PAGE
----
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CAR T Cells: Engineering a patient's immune cells to treat their cancer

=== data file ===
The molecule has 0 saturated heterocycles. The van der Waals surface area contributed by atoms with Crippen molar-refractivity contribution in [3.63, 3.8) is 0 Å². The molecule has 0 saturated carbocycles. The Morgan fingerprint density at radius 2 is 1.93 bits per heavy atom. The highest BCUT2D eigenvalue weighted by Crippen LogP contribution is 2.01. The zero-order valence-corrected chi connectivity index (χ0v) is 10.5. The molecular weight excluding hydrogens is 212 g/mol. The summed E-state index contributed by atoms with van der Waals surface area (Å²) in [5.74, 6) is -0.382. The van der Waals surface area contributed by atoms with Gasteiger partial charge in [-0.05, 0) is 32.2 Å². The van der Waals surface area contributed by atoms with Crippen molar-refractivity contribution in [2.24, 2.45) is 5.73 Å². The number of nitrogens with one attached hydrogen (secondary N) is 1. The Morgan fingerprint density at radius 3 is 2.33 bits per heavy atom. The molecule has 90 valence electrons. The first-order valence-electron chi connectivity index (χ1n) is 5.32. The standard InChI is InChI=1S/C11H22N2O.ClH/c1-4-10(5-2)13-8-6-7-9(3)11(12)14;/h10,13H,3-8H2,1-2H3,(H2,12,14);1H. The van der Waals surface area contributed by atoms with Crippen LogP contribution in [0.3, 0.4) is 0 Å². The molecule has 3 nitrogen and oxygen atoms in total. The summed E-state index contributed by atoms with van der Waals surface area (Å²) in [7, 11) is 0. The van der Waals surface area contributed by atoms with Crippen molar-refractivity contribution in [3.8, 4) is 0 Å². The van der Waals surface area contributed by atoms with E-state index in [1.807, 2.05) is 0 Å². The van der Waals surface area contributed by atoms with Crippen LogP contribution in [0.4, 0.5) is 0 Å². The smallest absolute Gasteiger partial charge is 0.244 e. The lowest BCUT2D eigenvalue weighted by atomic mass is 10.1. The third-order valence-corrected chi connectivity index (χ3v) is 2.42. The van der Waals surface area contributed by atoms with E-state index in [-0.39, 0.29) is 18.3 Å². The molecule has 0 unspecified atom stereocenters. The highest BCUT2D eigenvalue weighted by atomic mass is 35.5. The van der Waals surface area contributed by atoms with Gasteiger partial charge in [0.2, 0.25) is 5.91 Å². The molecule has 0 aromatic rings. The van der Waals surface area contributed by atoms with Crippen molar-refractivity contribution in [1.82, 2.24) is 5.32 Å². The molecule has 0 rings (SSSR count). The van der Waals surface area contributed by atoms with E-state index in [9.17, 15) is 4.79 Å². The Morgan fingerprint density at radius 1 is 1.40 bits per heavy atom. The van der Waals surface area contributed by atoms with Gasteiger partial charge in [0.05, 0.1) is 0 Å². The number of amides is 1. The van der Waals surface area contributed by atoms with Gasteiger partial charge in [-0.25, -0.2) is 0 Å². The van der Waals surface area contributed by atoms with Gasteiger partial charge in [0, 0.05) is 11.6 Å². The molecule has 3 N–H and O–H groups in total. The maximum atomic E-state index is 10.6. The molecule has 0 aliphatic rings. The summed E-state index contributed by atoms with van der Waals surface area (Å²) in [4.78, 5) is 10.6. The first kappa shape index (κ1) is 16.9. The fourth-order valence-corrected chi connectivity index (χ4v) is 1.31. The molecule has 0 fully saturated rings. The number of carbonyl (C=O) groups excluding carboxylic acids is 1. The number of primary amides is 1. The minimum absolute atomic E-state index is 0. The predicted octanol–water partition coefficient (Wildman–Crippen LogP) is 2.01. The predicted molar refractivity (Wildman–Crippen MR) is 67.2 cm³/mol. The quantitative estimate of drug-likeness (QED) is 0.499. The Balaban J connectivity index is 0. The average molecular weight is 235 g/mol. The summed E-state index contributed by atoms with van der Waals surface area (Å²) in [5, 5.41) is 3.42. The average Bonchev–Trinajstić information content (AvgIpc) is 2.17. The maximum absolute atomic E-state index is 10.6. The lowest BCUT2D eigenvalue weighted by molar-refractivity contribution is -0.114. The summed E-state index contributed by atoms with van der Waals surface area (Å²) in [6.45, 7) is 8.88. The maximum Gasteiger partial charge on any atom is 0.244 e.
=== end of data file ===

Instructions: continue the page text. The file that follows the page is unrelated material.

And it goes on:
Over the last two decades, targeted therapies like imatinib (Gleevec®)and trastuzumab (Herceptin®)—drugs that target cancer cells by homing in on specific molecular changes seen primarily in those cells—have also cemented themselves as standard treatments for many cancers. But over the past several years, immunotherapy—therapies that enlist and strengthen the power of a patient’s immune system to attack tumors—has emerged as what many in the cancer community now call the “fifth pillar” of cancer treatment. A rapidly emerging immunotherapy approach is called adoptive cell transfer (ACT): collecting and using patients’ own immune cells to treat their cancer. There are several types of ACT (see “ACT: TILs, TCRs, and CARs”), but the one that is closest to producing a treatment approved by the Food and Drug Administration (FDA) is called CAR T-cell therapy. Until recently, the use of CAR T-cell therapy has been restricted to small clinical trials, largely in patients with advanced blood cancers. But these treatments have nevertheless captured the attention of researchers and the public alike because of the remarkable responses they have produced in some patients—both children and adults—for whom all other treatments had stopped working.